Tuesday, October 18, 2011

Evergreen Campus Gives the PSAT

Students at Evergreen Campus come together for sports, pep rallies, and dances

Quiz time: What’s our district’s vision? (This is the participatory part of the blog. I’ll pause for your answer…)

Unless you’re brand new to Highline, you probably said something like, “Every student graduates prepared for college, career, and citizenship.” Don’t worry about memorizing it verbatim. If you put it in your own words, that’s better. And I hope by now you’ve heard me or someone else speak about how “college” is shorthand for any post-secondary option that leads to a career: four year colleges, community colleges, technical colleges, and quality apprenticeship programs.

TEC PSAT administration in the library

AAA students take the PSAT in the gym

Last Wednesday, I was in the north end of our district, so I stopped by the Evergreen Campus during PSAT testing. Highline pays for every student to take the PSAT at least once. We target the 10th grade, and also include 11th graders who for some reason haven’t yet taken it. Most of our juniors take it as well, and there are fee waivers available.

HS3 tested in classrooms

Why do we expect all students to take the PSAT, when some may choose something other than a four year college? We want them to have a choice. By taking the PSAT in 10th grade, students begin to think about college, and what it takes to be ready. And they begin to receive mailings from colleges, immersing them in college culture. If they start this as juniors or seniors, they’ll be at a disadvantage, and doors may have closed that would have been open had they started sooner.

Back to my visit to Evergreen…The Evergreen Campus is comprised of three small high schools:

·         Arts and Academics Academy (AAA)
·         Health Sciences and Human Services High School (HS3)
·         Technology, Engineering, and Communications High School (TEC)

I had a nice visit with principals Norma Barrineau (AAA), Jenni MacDonald (HS3), and Kelly Raymond (TEC). They spoke with me about the joys and challenges of running their schools. I appreciate how they work together so well, in addition to shaping the school they individually lead.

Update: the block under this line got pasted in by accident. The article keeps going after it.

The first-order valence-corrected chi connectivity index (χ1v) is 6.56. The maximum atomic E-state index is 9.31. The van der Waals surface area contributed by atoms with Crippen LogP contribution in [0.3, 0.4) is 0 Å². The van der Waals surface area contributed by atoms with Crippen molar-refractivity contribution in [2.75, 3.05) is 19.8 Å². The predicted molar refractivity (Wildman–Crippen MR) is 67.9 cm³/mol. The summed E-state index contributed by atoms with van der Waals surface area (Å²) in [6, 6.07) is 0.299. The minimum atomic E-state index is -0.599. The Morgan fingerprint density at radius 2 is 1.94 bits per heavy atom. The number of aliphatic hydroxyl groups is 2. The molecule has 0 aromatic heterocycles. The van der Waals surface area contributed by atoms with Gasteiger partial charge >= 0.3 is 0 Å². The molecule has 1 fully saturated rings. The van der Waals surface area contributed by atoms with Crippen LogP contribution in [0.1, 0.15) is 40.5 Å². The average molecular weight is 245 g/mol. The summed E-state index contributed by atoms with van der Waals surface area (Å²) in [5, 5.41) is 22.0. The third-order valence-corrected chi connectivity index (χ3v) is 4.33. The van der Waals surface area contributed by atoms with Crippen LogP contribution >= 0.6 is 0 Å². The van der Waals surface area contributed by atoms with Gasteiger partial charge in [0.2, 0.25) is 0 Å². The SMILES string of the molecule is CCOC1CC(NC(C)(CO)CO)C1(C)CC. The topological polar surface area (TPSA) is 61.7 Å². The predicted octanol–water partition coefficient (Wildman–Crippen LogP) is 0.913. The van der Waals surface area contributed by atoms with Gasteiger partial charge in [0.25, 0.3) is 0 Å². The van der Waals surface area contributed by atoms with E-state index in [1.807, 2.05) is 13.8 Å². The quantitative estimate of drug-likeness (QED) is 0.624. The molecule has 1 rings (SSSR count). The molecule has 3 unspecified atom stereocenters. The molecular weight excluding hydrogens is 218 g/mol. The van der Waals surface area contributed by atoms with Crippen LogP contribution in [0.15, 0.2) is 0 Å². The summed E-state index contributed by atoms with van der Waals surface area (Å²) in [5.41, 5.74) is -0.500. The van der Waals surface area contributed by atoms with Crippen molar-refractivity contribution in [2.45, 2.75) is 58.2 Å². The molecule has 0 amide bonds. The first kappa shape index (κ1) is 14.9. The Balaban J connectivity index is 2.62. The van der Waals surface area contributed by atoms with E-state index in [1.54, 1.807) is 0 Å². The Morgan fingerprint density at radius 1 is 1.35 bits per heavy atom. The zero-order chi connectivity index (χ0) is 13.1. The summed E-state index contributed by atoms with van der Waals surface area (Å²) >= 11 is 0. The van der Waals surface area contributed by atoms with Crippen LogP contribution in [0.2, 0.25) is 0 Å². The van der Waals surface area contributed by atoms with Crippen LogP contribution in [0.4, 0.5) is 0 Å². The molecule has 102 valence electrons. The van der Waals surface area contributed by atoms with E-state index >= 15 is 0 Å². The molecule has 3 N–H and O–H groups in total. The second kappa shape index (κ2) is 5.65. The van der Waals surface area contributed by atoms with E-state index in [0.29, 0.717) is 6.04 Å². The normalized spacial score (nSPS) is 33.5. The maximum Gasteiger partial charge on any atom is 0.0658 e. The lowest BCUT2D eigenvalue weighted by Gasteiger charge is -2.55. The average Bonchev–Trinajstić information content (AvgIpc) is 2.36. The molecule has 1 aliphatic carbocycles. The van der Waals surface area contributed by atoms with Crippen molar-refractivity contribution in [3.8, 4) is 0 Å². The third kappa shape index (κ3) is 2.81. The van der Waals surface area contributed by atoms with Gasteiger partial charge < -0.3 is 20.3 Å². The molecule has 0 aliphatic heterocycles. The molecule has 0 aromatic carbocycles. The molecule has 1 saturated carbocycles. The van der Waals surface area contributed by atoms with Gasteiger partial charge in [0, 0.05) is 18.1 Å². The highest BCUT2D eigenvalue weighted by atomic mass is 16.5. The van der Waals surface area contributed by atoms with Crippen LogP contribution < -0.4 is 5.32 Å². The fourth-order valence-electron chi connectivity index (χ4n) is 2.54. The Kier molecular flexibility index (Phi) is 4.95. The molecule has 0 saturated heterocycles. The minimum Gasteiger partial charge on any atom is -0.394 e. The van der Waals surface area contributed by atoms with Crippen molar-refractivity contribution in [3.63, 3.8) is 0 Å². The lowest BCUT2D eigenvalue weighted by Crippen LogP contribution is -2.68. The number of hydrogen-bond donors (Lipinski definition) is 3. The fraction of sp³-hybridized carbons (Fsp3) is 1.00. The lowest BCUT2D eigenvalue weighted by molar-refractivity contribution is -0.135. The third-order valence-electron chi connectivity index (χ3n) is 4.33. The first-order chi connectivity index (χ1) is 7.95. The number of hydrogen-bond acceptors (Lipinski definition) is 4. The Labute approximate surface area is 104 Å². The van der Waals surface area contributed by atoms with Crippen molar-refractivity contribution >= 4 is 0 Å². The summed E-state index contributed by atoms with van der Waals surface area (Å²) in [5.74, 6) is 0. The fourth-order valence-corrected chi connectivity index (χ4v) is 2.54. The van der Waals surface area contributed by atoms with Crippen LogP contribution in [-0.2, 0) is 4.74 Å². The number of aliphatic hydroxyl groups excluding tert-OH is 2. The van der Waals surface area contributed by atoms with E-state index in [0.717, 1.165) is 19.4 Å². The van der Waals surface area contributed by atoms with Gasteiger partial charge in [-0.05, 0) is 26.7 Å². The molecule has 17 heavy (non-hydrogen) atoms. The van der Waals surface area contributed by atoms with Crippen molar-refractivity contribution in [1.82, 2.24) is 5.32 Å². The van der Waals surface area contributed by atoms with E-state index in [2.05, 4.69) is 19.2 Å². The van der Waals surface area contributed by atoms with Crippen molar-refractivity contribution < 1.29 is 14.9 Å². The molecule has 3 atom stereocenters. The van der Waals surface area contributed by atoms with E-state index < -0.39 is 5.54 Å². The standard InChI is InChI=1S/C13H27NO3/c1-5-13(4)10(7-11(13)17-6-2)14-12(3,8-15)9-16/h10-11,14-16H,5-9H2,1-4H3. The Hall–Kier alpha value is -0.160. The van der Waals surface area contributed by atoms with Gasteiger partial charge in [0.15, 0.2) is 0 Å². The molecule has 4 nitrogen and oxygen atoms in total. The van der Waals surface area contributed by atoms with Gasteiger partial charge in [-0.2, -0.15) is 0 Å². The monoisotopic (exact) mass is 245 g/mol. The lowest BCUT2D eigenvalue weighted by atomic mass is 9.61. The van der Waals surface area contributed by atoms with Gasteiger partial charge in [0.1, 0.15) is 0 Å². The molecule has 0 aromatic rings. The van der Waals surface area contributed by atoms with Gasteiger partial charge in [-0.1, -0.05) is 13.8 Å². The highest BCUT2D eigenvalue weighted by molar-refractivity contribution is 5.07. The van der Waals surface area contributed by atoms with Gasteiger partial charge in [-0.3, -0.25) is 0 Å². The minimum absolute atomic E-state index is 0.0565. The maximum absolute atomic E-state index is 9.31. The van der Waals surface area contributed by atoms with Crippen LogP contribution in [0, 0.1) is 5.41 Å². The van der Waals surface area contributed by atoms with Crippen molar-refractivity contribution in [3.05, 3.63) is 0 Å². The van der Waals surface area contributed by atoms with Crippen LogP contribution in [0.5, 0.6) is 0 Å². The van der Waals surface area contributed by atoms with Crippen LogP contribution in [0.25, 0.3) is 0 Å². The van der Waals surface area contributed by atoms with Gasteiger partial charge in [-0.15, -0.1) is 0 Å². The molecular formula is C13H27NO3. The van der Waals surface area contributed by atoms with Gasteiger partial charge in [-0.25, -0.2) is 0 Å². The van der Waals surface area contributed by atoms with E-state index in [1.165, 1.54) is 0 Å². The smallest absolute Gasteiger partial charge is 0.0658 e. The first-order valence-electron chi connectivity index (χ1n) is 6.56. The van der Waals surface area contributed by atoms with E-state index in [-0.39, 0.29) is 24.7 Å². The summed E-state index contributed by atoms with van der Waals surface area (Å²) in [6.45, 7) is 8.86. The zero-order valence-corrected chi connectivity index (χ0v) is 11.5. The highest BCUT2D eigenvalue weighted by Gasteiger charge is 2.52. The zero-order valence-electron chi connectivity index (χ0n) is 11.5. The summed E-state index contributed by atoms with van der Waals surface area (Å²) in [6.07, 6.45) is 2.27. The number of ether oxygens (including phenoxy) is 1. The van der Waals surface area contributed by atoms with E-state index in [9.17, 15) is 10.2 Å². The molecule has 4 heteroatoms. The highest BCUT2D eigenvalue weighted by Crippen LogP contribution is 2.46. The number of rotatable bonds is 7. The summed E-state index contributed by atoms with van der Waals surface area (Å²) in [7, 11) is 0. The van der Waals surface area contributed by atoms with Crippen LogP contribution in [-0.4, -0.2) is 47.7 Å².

(Left to Right) Principals Jenni MacDonald, Norma Barrineau, and Kelly Raymond

One thing I wish I could do for the principals – and everyone who calls Evergreen home – is deliver them a new school. The Evergreen facility is showing its age. Despite a good effort by our facilities team, the flat roofs leak and the breezeways are deteriorating. The facilities limit our ability to expand lab science classes and even if we got a large donation of computers, we wouldn’t be able to plug them in and put them to use on the antiquated electrical system. The campus is well cared for, but when you’re educating a thousand or so teens a year – and trying to educate them for their future – there is a limit to the usable life of a school. To their credit, the principals know it’s the people who make a school, not the bricks and mortar, and they focus without excuse on what they can do for kids.

Between PSAT testing and visiting with the principals, I didn’t have much time to see other staff. But I did enjoy brief interactions with Mary Jo Leonardson, who taught French when I was assistant principal at Tyee High School in the 1990s and Barb Rodgers, who is a one of our resilient, dedicated office managers.

Best of all, just before I left, Principal MacDonald asked me to visit the integrated learning center (ILC) at HS3. These learners were working with money and will eventually put their life skills to work in the student store. But the very best part was this: I saw a former student from when I was principal at Beverly Park. I recognized “J” immediately. She was a first or second grader when I last knew her. Now, she’s eighteen and I hope the world will treat her – and her ILC classmates – kindly. I know their dedicated instructors do.

1 comment:

  1. Thanks for visiting. That day was a pleasure. However, I would have to say that Evergreen "showing its age" is a gross understatement. For the past two cold weeks since your visit many classrooms have been unheated after a mechanical failure. While rumors circulate of an impending repair, my room this morning was 58 degrees during 1st period. While other rooms were able to run space heaters to bring the temperature up closer to a legal minimum, the space heaters blew the fuses in my room, so I am unable to run them and hold functioning classes. Keep our students at Evergreen in your heart and our facilities budget.